The hunt is on for hidden Bitcoin wallets around the city of San Francisco, as the hidden cash craze has now spread to digital currency. A twitter user with the handle SF Hidden Bitcoin is creating paper wallets worth 0.033333 BTC (about $20.50 at time of writing) and hiding them in secret locations around the city. A new crypto-treasure is promised for each day of July, and the twitter feed provides clues about where to find them.
The hidden cash craze started in May when 43-year-old millionaire Jason Buzi began hiding cash around San Francisco and giving out clues on the Hidden Cash twitter feed. National media picked up on the story after Buzi staged a hugely successful hunt on a Los Angeles beach, hiding wads of cash inside plastic Angry Birds toys and burying them in the sand. Buzi then spread the money hunt to other locations around California and even across the world to London.
Clearly inspired by this fun style of philanthropy, an anonymous Bitcoiner has taken up the mantle of providing free cryptocurrency to anyone willing to search for it in the City by the Bay. The paper wallets are actually black aluminum cards, with a Bitcoin address and corresponding private key that can be imported into the lucky recipient’s wallet. There’s a new prize for each day of July, and so far all of them have been found.
Social Experiment with a Bitcoin Twist
Hiding Bitcoin instead of dollars provides a few interesting twists on the original idea that was pioneered by Jason Buzi. First of all, it’s easy to track when the prize is claimed because the unique Bitcoin address can be monitored on the blockchain. Indeed, the operator of SF Hidden Bitcoin is able to watch the addresses of the hidden prizes and find out when they’re emptied. The twitter account can then announce that the prize was claimed.
This stands in stark contrast to the original Hidden Cash, in which it’s difficult for the operator to check whether a particular prize was claimed. Jason Buzi must rely on the lucky winners to tweet him with a picture of their prize, or go back to the hiding location and check for himself. Unlike Bitcoin, cash doesn’t have a transaction ledger.
Another twist is that the operator of SF Hidden Bitcoin probably keeps a copy of each wallet’s private key, enabling him to retract the funds remotely if nobody can find that particular hiding spot. On the flip side, this also means that anyone who discovers a hidden Bitcoin wallet should transfer the money to their own address as soon as possible. This interesting dynamic is a result of the fact that anyone with the private key can access the Bitcoins, and the originator of the address likely still has a copy.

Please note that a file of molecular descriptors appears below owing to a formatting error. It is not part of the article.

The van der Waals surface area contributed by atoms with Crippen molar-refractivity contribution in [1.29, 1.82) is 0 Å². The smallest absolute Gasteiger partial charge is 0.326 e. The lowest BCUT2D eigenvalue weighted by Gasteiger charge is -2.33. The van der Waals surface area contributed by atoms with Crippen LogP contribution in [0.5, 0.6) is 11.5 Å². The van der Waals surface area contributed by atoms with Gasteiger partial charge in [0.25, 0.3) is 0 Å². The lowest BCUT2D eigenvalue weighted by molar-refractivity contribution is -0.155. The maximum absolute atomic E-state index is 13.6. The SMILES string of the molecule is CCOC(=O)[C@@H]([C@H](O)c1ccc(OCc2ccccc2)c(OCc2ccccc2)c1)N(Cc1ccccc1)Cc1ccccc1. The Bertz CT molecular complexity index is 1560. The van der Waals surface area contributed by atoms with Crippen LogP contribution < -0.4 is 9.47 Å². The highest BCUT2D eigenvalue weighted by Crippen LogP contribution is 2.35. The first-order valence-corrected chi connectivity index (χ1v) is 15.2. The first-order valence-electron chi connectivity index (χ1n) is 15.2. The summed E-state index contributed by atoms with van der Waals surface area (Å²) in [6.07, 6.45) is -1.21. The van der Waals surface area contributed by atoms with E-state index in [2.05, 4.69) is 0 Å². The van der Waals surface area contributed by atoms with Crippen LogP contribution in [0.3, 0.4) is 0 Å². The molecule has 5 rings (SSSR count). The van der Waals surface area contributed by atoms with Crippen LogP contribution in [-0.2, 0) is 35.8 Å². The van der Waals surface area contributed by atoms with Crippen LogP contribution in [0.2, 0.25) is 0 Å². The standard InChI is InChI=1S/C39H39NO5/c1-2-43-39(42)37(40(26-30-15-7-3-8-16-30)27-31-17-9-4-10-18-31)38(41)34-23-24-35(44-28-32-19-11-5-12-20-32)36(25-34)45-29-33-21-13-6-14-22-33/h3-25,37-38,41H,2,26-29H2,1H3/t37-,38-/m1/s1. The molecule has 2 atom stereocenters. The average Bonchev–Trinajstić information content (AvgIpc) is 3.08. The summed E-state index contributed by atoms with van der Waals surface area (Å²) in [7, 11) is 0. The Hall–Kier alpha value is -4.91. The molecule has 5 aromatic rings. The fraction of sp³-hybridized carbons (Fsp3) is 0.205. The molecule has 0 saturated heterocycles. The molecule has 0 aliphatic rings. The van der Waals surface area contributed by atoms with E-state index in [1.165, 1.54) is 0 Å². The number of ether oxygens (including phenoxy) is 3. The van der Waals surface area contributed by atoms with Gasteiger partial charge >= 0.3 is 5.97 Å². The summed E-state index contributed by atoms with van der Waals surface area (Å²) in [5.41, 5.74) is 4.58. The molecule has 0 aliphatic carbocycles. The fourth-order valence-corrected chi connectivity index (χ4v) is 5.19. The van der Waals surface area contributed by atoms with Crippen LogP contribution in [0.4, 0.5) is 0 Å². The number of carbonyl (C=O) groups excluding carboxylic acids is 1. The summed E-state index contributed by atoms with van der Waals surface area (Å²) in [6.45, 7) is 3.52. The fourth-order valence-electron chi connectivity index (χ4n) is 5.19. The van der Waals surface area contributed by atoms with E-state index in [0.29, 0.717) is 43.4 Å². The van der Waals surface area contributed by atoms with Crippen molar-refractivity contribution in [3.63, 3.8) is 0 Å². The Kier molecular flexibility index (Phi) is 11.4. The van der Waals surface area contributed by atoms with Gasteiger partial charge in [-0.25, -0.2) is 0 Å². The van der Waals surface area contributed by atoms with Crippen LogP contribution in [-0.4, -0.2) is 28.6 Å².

Regardless of the technical differences between these approaches, both are examples of a fascinating trend that has evolved out of social media. Wealthy individuals with a philanthropic mindset can not only give away chunks of money, but also use tools like Twitter to broadcast clues to a dedicated following. The original Hidden Cash twitter account has gained nearly 700,000 followers in a few short months, indicating strong support for such an experiment.
“SF Hidden Bitcoin” is Spreading the Bitcoin Wealth
It’s no secret that some people have made a lot of money investing in Bitcoin, which rose sharply in value last year and made some early adopters quite wealthy. Some of the early beneficiaries of the rise in Bitcoin price put their profits into a new car or apartment, while others paid off an outstanding loan or mortgage. Now with the rise of social media and the hidden cash craze, wealthy Bitcoiners have a new way to spread their wealth in interesting ways.
Admittedly, SF Hidden Bitcoin is packing the wallets with just $20 worth of digital currency each — a paltry amount compared to the multiple twenty- and fifty-dollar-bills that are often included in the original Hidden Cash giveaway. In addition, SF Hidden Bitcoin is only operating during the month of July, with just one Bitcoin wallet drop per day. That puts the month’s total output of SF Hidden Bitcoin at around 1.033333 BTC — or $640 — assuming the operator keeps the prizes at a flat rate. Again, this pales in comparison to the original Hidden Cash which has given away tens of thousands of dollars already.
Despite the relatively small amounts being given away, SF Hidden Bitcoin is doing good work by spreading free cryptocurrency in a novel and fun manner. While it’s probably not worth it for anyone outside of San Francisco to travel to the city just to search for $20 in Bitcoin, it does provide a fun treasure hunt for Bitcoiners already in the city who are looking for a challenge. Thanks to the generosity of this anonymous philanthropist, this challenge can result in digital treasure for the lucky seekers who discover it.
Perhaps such a treasure hunt will go a long way toward spreading adoption of Bitcoin, or maybe it will just serve to pad the coffers of people who are already fans of the digital currency. Either way, SF Hidden Bitcoin is doing a fantastic public service and making a fun game out of it, too. If other wealthy Bitcoiners follow suit in other cities, we might just enter an age where Bitcoin treasure hunts are even more commonplace than cash hunts.
Edit July 9th: An earlier version of this article stated that the Bitcoin wallets were made of plastic, when in fact they are made of aluminum.